DC falling behind on precipitation this year

It turns out Mother Nature also celebrated Dry January. And February and March, too.

While we notice it more during the growing season, when the grass dries out and lawns turn brown, the numbers show D.C. needs a few rainy days.

For the first two and a half months of the year, 2023 is the sixth driest start to the calendar year on record in the D.C. area.

Precipitation (melted snow, ice and rainfall) is more than 3 inches behind average. March has only delivered 18% of average rainfall so far.

The latest precipitation statistics for D.C. for the year and March alone (NOAA data)

The primary storm track has been too far north to bring D.C. appreciable rainfall.

As of its latest update on Thursday, March 16, the U.S. Drought Monitor did not officially list D.C. as having an “abnormally dry” spell, which is one level away from “moderate drought.”

However, its update later this week could expand the “abnormally dry” area from southern Pennsylvania, southern New Jersey and southern Maryland north into the D.C. area.

Low fuel moisture is seen in the Mid-Atlantic; the lower the percentage, the better chance for brush fires to spread once they develop. (Courtesy Wildland Fire Assessment from the Rocky Mountain Research Center)

The recent dry streak has primed the ground for an enhanced risk for brush fires on warm, windy days. Recent 10-hour fuel moisture has dropped to 10% for the Mid-Atlantic. Our next opportunity for an enhanced brush fire risk could be Thursday afternoon due to the breezy and warm weather expected.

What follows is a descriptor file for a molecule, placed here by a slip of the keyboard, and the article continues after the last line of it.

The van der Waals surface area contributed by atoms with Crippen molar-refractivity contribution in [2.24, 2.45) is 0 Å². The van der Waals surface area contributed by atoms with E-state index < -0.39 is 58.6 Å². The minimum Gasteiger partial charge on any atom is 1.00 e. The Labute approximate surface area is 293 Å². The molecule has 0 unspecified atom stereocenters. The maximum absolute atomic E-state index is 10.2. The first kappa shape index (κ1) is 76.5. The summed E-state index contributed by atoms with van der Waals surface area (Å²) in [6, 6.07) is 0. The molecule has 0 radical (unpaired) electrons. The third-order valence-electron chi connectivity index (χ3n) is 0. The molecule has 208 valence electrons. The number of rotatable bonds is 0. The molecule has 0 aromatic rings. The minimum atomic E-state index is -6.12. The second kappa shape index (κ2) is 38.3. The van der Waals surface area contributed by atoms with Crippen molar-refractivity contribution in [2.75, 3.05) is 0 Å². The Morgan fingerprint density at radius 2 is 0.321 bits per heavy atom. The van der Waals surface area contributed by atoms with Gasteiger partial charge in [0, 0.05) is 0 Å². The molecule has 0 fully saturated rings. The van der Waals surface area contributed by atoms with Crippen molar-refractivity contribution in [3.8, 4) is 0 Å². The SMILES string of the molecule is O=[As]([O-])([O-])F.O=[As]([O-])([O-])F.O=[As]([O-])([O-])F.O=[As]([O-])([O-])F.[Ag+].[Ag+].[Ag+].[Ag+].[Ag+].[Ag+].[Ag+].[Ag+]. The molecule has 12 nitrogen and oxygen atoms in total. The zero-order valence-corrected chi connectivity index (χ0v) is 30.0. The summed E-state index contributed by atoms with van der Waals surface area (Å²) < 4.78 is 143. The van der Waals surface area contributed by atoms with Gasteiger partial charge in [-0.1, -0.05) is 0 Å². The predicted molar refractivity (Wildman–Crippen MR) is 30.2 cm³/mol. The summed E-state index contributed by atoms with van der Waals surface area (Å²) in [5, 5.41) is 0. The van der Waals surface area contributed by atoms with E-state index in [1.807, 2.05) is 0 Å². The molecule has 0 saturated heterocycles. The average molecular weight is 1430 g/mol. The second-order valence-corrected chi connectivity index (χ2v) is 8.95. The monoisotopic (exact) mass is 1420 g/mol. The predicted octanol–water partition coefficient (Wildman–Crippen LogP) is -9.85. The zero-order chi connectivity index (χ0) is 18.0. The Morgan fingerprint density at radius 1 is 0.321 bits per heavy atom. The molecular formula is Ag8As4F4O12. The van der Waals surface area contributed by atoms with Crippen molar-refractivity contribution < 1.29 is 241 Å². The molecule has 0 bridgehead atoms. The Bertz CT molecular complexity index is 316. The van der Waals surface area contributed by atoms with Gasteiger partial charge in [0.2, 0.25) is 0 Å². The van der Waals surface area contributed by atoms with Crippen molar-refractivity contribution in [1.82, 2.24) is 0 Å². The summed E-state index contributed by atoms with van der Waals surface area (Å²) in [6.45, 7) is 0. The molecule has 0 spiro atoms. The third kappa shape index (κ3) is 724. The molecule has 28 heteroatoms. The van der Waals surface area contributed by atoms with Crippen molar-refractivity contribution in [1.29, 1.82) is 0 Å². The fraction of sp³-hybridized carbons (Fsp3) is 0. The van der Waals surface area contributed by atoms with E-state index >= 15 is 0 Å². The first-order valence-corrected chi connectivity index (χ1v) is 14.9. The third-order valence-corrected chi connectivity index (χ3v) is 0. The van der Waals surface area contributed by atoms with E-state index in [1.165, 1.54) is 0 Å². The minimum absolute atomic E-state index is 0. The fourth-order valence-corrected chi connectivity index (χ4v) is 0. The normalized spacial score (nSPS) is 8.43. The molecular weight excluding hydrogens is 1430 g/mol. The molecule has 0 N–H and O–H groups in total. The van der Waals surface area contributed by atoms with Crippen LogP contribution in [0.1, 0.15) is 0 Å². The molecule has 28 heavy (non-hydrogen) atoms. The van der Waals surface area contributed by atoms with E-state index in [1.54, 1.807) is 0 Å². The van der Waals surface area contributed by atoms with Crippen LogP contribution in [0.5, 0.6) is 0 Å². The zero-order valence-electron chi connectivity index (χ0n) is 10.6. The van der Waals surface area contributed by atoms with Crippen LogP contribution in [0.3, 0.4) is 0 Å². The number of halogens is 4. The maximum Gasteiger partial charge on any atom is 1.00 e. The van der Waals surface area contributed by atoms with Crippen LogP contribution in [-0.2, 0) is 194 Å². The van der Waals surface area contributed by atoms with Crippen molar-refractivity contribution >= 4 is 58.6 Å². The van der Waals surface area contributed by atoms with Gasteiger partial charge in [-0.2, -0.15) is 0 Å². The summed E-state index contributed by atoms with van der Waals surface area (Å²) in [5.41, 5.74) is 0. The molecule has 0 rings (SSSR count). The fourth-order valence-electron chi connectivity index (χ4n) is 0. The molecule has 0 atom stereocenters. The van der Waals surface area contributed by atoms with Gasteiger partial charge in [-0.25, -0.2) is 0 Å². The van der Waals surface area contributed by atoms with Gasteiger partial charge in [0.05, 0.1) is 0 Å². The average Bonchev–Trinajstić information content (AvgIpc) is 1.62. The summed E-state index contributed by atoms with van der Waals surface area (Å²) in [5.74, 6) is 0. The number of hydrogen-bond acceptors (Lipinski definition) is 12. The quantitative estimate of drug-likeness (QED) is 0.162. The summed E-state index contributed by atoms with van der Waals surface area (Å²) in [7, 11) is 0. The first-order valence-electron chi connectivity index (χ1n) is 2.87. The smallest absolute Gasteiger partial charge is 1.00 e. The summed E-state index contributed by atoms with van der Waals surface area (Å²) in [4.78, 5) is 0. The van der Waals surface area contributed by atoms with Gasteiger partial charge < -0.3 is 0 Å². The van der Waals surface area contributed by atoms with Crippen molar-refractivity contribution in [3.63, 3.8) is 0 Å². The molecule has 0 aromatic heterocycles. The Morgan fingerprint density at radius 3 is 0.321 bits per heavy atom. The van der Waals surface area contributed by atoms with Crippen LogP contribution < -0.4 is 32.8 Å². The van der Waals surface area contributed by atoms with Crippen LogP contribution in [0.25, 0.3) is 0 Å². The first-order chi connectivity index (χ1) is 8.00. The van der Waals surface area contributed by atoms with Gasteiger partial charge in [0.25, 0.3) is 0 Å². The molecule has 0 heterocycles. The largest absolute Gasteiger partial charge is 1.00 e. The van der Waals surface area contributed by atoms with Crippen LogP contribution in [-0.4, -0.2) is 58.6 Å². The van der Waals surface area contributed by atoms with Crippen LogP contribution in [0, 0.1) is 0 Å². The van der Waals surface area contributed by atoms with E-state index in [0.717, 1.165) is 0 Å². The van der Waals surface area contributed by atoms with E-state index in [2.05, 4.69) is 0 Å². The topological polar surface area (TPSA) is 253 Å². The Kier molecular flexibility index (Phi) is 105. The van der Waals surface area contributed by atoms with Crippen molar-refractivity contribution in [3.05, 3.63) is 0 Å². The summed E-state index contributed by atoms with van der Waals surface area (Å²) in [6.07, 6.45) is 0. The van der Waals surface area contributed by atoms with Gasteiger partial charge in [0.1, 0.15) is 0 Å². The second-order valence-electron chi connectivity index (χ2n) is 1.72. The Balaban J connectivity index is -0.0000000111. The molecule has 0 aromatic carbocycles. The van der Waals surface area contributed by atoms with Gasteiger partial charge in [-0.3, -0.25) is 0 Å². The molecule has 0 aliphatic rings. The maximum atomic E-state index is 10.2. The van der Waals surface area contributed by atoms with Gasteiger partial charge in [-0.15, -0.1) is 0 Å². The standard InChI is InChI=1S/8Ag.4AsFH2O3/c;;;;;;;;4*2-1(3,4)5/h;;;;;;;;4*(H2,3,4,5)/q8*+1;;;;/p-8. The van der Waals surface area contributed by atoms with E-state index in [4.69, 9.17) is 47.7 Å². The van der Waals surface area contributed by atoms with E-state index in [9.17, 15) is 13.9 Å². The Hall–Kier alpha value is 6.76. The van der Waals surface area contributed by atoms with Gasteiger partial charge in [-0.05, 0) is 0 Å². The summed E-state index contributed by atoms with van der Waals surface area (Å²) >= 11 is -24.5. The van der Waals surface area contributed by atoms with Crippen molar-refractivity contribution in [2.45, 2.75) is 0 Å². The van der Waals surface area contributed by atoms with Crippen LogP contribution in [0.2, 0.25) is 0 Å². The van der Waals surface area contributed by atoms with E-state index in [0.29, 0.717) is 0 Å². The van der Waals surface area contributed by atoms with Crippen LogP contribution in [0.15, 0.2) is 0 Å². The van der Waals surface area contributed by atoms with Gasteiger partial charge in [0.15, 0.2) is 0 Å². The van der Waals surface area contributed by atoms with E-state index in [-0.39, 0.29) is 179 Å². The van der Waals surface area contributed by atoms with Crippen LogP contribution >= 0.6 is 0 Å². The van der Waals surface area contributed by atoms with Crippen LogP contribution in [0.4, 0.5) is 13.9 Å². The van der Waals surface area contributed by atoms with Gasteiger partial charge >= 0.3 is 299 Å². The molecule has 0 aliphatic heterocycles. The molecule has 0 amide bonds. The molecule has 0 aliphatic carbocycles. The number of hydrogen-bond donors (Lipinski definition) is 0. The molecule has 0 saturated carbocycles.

Fortunately, the latest trends support occasional rain late this week into next week, which will help make up for some of March’s loss and keep the region out of a developing drought. Historically, May through July are D.C.’s wettest months of the year, so there is ample opportunity to make up for a dry winter.

Get breaking news and daily headlines delivered to your email inbox by signing up here.

© 2023 WTOP. All Rights Reserved. This website is not intended for users located within the European Economic Area.

Chad Merrill

Chad Merrill is a meteorologist and digital weather content producer for WTOP. Prior to joining WTOP, Chad was a meteorologist in the private industry and television. He loves to share his passion with listeners and readers and is eager to hear from anyone who has any weather questions!

Federal News Network Logo

More from WTOP

Log in to your WTOP account for notifications and alerts customized for you.

Sign up